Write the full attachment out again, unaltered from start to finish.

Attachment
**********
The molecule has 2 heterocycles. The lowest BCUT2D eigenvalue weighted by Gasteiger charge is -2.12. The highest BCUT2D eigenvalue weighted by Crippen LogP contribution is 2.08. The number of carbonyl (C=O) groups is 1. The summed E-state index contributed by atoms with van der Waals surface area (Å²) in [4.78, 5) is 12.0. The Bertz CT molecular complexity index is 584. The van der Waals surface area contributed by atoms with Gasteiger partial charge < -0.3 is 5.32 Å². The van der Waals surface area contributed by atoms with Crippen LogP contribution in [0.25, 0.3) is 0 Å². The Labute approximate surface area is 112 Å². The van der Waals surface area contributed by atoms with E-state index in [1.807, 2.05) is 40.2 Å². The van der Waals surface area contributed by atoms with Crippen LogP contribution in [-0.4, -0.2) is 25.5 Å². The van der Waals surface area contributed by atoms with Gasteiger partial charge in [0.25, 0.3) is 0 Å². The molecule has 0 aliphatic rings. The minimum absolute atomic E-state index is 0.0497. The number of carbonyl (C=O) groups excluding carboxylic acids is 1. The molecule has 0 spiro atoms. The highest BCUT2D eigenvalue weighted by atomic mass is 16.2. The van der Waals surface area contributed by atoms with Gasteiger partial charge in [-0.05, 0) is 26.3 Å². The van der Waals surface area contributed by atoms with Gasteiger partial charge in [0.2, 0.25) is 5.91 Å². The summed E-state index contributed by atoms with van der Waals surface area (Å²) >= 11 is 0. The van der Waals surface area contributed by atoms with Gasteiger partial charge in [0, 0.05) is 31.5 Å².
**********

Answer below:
The molecule has 2 heterocycles. The lowest BCUT2D eigenvalue weighted by Gasteiger charge is -2.12. The highest BCUT2D eigenvalue weighted by Crippen LogP contribution is 2.08. The number of carbonyl (C=O) groups is 1. The summed E-state index contributed by atoms with van der Waals surface area (Å²) in [4.78, 5) is 12.0. The Bertz CT molecular complexity index is 584. The van der Waals surface area contributed by atoms with Gasteiger partial charge < -0.3 is 5.32 Å². The van der Waals surface area contributed by atoms with Crippen LogP contribution in [0.25, 0.3) is 0 Å². The Labute approximate surface area is 112 Å². The van der Waals surface area contributed by atoms with E-state index in [1.807, 2.05) is 40.2 Å². The van der Waals surface area contributed by atoms with Crippen LogP contribution in [-0.4, -0.2) is 25.5 Å². The van der Waals surface area contributed by atoms with Gasteiger partial charge in [0.25, 0.3) is 0 Å². The molecule has 0 aliphatic rings. The minimum absolute atomic E-state index is 0.0497. The number of carbonyl (C=O) groups excluding carboxylic acids is 1. The molecule has 0 spiro atoms. The highest BCUT2D eigenvalue weighted by atomic mass is 16.2. The van der Waals surface area contributed by atoms with Gasteiger partial charge in [-0.05, 0) is 26.3 Å². The van der Waals surface area contributed by atoms with Gasteiger partial charge in [0.2, 0.25) is 5.91 Å². The summed E-state index contributed by atoms with van der Waals surface area (Å²) >= 11 is 0. The van der Waals surface area contributed by atoms with Gasteiger partial charge in [0, 0.05) is 31.5 Å².